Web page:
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A drop of 19 basis points would have been bad -- but 190? It's a reminder that you would rather be producing commodities than consuming them right now.
Anyone who has listened to conference calls so far this quarter has to be struck by the total relentlessness of the analysts when it comes to gross margins -- to the point where some analysts are openly questioning the success of projects if the gross margins aren't good enough.
Which is why I blanched when I saw the gross-margin numbers from Procter & Gamble (PG) this morning, a decline of 190 basis points.
Hey, 19 basis points would be bad. But 190!?!
Now, that's a negative!
The company is so well run that it was still able to deliver the numbers. Procter & Gamble is much better than it used to be. This margin contraction is truly ugly, however, and it is a reminder that you would rather be producing commodities than consuming them.
Boeing shares slid today after a grim earnings report. The drop is one more chance to get into the stock.
Some Chinese small-caps got on to U.S. exchanges through loopholes -- and investors need to be extra careful with them.
James Surowiecki of The New Yorker makes a strong case against jumping into the hundreds of small-cap Chinese stocks that trade on U.S. exchanges. "While some of these firms are indeed thriving enterprises, more than a few seem to be specialists in a less savory business: ripping off investors," he writes.
He lists two stocks that have burned investors. The once-hot Fuqi (FUQI), a jewelry maker that said last year it had overstated earnings for the first three quarters of 2009. The company still hasn't filed a new earnings statement, Surowiecki reports. Fuqi now trades at about $5.30, down from $32 in September 2009.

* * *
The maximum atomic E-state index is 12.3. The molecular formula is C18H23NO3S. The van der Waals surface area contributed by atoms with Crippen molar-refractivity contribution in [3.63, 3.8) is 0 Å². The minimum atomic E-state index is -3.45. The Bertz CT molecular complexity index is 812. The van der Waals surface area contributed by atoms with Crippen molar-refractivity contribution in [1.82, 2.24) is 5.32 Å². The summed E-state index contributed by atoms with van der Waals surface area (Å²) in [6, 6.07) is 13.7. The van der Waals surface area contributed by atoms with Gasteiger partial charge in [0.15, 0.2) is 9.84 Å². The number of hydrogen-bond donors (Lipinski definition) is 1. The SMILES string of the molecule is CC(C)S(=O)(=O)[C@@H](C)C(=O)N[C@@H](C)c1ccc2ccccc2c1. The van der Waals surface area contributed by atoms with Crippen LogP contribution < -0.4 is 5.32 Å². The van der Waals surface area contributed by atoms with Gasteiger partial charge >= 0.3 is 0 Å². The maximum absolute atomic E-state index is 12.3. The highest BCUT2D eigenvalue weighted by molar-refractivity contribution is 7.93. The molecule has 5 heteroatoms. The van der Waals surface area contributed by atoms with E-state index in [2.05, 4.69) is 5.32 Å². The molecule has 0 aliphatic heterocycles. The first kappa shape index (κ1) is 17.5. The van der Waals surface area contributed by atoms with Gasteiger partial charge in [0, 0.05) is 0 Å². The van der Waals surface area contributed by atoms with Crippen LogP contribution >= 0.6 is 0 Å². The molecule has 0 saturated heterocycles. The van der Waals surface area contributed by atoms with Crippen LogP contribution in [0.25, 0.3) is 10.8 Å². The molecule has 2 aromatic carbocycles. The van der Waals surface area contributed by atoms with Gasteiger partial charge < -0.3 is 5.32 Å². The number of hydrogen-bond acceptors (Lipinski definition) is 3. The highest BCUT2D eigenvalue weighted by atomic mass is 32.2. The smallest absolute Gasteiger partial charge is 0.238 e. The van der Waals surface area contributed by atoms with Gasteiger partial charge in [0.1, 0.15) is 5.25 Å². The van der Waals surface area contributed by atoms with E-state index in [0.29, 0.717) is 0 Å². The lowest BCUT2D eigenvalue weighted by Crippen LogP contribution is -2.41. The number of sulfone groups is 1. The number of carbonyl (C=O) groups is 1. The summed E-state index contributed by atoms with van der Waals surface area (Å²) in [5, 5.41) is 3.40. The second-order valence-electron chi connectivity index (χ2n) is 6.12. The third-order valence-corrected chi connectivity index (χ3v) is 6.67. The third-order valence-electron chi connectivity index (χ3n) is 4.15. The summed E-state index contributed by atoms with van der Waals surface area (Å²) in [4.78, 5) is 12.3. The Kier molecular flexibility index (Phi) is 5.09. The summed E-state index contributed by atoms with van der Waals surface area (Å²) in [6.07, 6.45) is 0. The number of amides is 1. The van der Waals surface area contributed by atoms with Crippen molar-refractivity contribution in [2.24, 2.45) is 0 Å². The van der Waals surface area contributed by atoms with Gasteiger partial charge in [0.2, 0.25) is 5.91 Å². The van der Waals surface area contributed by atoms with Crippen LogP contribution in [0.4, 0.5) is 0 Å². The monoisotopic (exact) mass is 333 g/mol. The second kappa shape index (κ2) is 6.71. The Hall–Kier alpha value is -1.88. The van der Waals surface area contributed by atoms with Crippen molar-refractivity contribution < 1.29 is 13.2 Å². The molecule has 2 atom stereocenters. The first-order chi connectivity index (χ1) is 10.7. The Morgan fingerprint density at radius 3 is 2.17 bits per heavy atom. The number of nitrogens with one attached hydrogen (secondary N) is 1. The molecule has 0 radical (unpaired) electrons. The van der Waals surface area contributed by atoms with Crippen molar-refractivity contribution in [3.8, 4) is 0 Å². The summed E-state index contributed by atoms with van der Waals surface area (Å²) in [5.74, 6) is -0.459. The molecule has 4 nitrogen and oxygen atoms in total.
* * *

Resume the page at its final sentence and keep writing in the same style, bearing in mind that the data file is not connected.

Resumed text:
The retailer walks away from building a supercenter near a Virginia battleground dear to preservationists' hearts.
After fighting historians for two years on the issue, Wal-Mart (WMT) has suddenly dropped plans to build a store near the Virginia battlefield where Robert E. Lee first met Ulysses S. Grant in 1864, The Associated Press reports.
The store wasn't intended for the actual heart of the battlefield -- that's inside a protected national park -- but it was nearby. Wal-Mart said the area already had retail locations and was zoned for commercial use. The county board of supervisors approved Wal-Mart's permit for the 50-acre property in 2009.
Analysts expect 11 million Verizon iPhones will be sold this year, which will be a boon to mobile application developers.
By Olivia Oran, TheStreet
New Verizon iPhone users -- and the subsequent launch of iPhones on other CDMA-based carriers -- could help expand Apple's App Store next year by $1 billion, according to research firm IDC. The App Store is estimated to reach sales of $6 billion, up from $2.8 billion last year.
"We think there will be a feeding frenzy with the Verizon iPhone of tons of people downloading apps like crazy," said Sam Altman, the founder and CEO of Loopt, a Mountain View, Calif., location-based social game. "It's going to be a land grab."
With more iPhones in the market, some app developers may choose to focus more aggressively on building games for the iOS platform, even if they continue writing apps for Google's (GOOG) Android software.
And unlike Android, for which developers must ensure their app works on a variety of different handsets, the iPhone runs on only one device, which makes building programs simpler.
Yes, the economy is improving, Nouriel Roubini says. But huge problems still lurk for the US and Europe.
Noted economist Nouriel Roubini -- known for his gloomy predictions of financial upheaval -- actually admitted a global economic recovery is taking place. "Balance sheets are strong, confidence is rising," he said today at the World Economic Forum in Davos, Switzerland.
Fantastic -- we're back on track! Well, not so fast. If you follow Roubini, you know there's a "but" lurking in there somewhere. And here it is: But the possibility of a double-dip recession is still very real, he added.
Check out this video report for more news from Davos
This utility is off the grid when it comes to juicy payouts.